• Insects, Diseases and Abiotic Disorders in Southwest Forests and Woodlands

      DeGomez, Tom; Garfin, Gregg (College of Agriculture, University of Arizona (Tucson, AZ), 2015-11)
      Recent events in the forests of the Southwest, and across western North America, have prompted scientists to consider the role of climate variability in insect and disease cycles. Studies focusing on Arizona and other southwestern states point to multiple, interacting climate-related mechanisms that increase the propensity for forest mortality. Effects of insects on forests are complex, and species and site dependent. Many influences, such as drought, decreased precipitation, increased temperature, increased vapor pressure deficit, and increased stand density, combined in nonlinear and overlapping ways to create the recent and devastating pine bark beetle outbreaks in Arizona forests. Climate clearly plays a role in many, but not all, Southwest insect cycles. It is important that educators demonstrate the complexity of all of the interplaying issues, in order to communicate no false impressions of an “easy” or “one-size- fits-all” solution” for land managers.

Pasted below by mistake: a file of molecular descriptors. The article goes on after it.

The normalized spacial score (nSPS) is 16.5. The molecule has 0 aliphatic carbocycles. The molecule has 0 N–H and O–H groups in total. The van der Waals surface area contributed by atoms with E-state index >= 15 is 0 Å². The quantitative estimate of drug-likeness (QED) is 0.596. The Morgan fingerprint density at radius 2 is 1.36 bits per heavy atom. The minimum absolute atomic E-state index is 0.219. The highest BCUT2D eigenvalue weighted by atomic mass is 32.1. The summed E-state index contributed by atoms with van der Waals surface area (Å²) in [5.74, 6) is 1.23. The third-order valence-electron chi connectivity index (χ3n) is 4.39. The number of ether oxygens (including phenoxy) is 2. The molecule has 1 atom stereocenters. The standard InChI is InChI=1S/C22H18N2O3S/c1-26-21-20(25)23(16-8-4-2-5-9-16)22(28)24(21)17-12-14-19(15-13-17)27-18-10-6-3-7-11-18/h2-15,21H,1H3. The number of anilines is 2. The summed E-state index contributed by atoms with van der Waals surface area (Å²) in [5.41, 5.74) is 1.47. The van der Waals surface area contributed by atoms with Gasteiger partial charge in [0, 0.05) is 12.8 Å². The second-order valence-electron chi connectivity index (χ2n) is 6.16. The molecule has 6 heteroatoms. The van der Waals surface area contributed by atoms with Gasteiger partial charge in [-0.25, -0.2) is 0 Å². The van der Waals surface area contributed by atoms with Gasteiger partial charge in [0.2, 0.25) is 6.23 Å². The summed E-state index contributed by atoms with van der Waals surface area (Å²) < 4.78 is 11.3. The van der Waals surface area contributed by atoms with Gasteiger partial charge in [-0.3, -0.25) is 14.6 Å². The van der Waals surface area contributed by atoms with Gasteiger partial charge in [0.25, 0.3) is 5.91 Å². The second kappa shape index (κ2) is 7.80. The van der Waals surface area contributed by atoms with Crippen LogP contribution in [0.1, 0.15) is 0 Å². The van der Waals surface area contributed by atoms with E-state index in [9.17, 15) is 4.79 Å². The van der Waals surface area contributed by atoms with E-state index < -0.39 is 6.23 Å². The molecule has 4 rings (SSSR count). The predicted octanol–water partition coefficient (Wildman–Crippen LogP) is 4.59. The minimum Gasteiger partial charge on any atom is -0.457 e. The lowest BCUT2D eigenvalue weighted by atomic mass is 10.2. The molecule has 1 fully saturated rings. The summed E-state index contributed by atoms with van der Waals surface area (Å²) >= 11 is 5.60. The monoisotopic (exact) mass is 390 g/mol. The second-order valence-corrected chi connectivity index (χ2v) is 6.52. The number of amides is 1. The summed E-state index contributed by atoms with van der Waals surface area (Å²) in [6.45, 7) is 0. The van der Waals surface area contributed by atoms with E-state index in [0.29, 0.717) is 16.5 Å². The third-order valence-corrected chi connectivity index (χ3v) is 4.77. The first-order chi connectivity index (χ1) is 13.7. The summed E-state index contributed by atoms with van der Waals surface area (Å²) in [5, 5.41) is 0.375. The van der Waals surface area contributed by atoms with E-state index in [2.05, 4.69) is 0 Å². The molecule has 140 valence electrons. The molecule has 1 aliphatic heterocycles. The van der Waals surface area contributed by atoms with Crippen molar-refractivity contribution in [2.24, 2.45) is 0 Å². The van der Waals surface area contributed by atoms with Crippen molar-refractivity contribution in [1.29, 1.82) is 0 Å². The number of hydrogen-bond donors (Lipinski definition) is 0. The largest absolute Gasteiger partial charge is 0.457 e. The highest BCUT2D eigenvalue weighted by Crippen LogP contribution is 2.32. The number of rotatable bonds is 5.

• A Summary of Livestock Grazing Systems Used on Rangelands in the Western United States and Canada

      Howery, Larry D.; Sprinkle, James E.; Bowns, James E.; Natural Resources & the Environment, School of; Animal Sciences (College of Agriculture and Life Sciences, University of Arizona (Tucson, AZ), 2000-09)
      The objectives of this article are to provide an overview of the major grazing systems that have been used on rangelands in the western U. S. and Canada, to summarize the conditions under which they may be applicable, and to highlight examples from the southwestern U. S. when relevant.